The Uncontrollable Rating Factors That Affect Premiums
There are two types of rating factors that can affect your premium quotes and your official rates–uncontrollable factors and those that can change based on your habits and actions. While some believe that the uncontrollable factors that affect rates are unfair and discriminatory in nature, state regulators have found that the following have basis based strictly on claims statistics. Here are the uncontrollable factors that will affect your premiums no matter what you do behind the wheel:
- Age: Drivers aged 16 and 17 are 9 times more likely than a middle-aged driver to have an accident and drivers over 80 are 5.5 times more likely
- Experience: Drivers with less than 9 years of licensing experience are the riskiest
- Gender: Males, especially young drivers, are two times more likely to have an accident than female counterparts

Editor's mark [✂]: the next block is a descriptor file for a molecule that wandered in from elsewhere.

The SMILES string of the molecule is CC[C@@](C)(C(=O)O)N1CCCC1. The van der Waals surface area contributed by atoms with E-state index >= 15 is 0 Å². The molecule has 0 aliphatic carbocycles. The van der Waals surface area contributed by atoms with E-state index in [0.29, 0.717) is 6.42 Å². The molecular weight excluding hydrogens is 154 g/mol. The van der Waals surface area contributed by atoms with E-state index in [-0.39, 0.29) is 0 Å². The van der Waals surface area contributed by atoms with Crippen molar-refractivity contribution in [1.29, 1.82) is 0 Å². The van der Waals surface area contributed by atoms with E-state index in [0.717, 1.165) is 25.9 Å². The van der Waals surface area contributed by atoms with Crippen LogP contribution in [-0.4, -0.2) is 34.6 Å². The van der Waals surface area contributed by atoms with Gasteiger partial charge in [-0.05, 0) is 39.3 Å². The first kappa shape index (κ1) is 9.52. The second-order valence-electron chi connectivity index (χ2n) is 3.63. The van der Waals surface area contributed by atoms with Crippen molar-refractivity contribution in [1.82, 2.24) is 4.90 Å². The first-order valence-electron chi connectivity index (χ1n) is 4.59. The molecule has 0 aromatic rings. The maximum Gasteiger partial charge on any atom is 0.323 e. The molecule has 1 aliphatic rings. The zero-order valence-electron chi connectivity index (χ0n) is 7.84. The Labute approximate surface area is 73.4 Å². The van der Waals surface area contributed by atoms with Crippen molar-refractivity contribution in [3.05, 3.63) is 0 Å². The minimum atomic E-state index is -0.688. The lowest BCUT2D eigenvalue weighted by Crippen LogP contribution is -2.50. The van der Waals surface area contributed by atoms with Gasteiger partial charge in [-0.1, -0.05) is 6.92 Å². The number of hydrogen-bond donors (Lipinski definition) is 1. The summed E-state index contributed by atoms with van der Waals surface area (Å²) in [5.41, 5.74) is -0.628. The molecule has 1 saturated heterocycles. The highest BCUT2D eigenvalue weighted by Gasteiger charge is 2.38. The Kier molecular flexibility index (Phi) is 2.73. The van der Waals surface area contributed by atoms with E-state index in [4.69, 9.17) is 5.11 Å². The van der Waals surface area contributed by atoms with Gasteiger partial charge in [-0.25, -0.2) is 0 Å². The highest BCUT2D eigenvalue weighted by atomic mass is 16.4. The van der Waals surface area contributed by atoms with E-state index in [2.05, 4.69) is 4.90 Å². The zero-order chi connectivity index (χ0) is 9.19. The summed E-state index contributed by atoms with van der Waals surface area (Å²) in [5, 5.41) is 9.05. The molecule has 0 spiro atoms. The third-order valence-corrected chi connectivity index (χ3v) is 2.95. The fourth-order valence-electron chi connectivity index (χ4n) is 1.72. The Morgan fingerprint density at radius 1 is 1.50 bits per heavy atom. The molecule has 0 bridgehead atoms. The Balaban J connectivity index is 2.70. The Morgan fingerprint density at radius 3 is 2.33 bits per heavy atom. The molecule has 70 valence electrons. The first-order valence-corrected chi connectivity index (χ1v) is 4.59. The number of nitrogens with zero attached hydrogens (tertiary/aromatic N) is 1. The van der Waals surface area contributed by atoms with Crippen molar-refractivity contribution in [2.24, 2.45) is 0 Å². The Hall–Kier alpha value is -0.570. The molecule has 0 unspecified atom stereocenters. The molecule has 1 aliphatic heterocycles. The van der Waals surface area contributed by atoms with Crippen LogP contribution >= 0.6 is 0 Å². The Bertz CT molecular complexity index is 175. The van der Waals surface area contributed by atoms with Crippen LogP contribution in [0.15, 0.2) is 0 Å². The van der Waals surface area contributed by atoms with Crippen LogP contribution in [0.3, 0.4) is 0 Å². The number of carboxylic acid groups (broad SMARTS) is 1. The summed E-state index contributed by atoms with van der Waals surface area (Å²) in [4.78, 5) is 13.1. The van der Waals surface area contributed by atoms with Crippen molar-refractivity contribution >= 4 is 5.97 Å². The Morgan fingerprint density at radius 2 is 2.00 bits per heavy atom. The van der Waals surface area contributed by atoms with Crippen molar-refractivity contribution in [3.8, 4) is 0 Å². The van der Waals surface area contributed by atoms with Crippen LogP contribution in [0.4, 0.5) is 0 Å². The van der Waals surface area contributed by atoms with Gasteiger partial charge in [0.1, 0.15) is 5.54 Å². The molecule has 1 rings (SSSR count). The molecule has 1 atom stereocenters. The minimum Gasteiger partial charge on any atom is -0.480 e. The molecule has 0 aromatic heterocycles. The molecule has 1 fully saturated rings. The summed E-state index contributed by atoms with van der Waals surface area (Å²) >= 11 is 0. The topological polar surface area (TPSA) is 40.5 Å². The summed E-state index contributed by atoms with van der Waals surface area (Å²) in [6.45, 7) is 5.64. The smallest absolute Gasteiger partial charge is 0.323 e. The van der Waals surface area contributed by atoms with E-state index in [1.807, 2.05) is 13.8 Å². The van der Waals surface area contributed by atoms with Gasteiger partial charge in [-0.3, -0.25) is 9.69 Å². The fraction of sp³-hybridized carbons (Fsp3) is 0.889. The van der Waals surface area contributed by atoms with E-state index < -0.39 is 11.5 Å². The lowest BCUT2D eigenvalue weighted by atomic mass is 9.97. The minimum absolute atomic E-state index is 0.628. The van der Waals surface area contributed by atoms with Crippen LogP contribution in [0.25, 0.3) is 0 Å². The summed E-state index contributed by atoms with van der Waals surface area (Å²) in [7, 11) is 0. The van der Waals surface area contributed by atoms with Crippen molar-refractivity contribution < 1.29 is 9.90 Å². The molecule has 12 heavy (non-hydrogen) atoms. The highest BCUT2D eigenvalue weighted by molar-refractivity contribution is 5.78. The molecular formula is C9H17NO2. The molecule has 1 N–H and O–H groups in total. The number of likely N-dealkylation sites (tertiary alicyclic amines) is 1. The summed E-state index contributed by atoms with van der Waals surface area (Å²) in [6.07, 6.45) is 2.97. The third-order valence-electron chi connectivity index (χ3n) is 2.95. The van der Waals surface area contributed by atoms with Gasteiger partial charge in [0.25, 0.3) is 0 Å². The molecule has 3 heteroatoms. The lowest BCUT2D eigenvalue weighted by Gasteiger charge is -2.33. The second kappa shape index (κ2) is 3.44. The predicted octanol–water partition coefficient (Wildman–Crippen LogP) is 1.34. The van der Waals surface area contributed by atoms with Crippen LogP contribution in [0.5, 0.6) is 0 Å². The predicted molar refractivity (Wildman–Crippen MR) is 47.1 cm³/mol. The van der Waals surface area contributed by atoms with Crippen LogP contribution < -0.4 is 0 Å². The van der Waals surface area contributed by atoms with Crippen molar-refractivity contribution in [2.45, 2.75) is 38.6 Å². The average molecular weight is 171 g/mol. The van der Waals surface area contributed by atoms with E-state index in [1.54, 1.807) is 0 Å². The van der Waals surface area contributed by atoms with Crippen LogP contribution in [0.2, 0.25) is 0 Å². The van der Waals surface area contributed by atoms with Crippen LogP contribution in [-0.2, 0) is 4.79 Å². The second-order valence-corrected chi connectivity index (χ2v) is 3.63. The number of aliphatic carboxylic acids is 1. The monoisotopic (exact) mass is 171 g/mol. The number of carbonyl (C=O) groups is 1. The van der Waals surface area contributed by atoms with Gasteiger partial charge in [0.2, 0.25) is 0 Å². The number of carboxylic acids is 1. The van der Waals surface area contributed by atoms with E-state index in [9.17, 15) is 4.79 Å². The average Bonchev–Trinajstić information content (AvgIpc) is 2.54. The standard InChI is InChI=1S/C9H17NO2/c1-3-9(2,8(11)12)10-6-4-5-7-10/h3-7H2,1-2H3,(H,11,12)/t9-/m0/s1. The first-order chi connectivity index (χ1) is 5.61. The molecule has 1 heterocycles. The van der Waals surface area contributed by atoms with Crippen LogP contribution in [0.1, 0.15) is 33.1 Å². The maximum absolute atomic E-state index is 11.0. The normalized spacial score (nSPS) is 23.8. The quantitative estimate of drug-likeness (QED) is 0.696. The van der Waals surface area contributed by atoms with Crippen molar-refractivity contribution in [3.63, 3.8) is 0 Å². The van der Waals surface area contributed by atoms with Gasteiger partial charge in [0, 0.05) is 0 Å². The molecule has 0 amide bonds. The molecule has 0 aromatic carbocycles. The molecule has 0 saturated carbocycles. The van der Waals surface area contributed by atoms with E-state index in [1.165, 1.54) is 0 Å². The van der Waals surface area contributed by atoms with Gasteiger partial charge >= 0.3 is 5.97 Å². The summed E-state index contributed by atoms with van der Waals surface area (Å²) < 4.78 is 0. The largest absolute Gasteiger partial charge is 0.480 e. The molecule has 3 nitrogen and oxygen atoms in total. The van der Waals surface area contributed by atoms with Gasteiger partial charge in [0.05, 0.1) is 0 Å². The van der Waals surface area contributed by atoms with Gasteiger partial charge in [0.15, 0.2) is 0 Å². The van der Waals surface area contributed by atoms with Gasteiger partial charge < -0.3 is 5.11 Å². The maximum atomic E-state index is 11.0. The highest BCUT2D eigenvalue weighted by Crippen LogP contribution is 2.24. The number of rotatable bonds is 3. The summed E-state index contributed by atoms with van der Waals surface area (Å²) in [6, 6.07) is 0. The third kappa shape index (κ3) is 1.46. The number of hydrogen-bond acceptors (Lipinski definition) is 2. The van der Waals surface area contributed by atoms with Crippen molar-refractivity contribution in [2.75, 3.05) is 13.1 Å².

- Marital Status: Married males in a previously risky group may receive some credit because married drivers receive a break in rates
The Rating Factors That You Can Control
It can be frustrating to know your gender and your date of birth can affect how your rates are calculated, but there are also factors that you can control. These factors may be able to offset some of the uncontrollable factors that might drive your premiums up. Some factors that can put you in a better rate class based on your habits and your movements behind the wheel include:
- Driving record: It’s easy to say “obey the driving laws,” but failing to do so leads to a loss of discounts and surcharges. If you’re eligible for traffic school, take it.
- Vehicle type and safety: The body type and the safety record of a vehicle effects premiums dramatically. If you’re buying a new car, focus on safe vehicles with low rates.
- Garaging zip code: If you’re moving, consider how the territory and zip code could affect your insurance expenditures. Areas with heavy traffic and high crime rates will have higher premiums.